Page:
US President Donald J. Trump signed an executive order to stop US companies from using telecommunications equipment made by “foreign adversaries” in a measure that targets the Chinese telecommunications behemoth Huawei after the company came under intense scrutiny for its widely alleged ties to China’s intelligence services.

In talks with its European allies, the White House expressed deep concerns that Huawei’s Chinese-made equipment, once it has been assimilated into a future 5G network, could pose a major security threat.

In response to these concerns, the US’ Commerce Department added Huawei and its affiliates to its list of companies who pose a risk to national security and the United States’ strategic foreign policy interests.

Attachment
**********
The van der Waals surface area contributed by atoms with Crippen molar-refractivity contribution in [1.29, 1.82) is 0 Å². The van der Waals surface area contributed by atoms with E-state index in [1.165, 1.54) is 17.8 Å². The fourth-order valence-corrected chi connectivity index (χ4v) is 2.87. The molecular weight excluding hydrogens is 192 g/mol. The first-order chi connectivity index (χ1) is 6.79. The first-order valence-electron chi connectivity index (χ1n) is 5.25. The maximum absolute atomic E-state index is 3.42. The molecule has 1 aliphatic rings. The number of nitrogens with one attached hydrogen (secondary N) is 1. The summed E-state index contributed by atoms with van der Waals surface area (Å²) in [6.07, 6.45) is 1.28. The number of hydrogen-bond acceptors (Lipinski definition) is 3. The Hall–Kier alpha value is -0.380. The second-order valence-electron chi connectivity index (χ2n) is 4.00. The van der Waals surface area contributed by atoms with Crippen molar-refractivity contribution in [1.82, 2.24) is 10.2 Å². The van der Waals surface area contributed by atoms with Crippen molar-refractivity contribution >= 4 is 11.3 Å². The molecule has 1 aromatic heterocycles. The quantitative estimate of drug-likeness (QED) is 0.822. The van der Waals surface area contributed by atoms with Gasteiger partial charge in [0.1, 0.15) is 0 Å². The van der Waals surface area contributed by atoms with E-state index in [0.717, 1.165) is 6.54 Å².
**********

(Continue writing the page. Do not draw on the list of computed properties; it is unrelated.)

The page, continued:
The so-called Entity List is usually reserved for individuals, companies, and other organisations that are seen as posing a risk for the proliferation of weapons of mass destruction or terrorism, but it may also include unspecified risks to security or even undermining foreign policy objectives.

US companies will now need to obtain licenses to sell critical technology to Huawei. The Chinese company responded to the developments by condemning the White House’s decision, calling it “unreasonable” and a sure path to even more fraught relations between the two governments.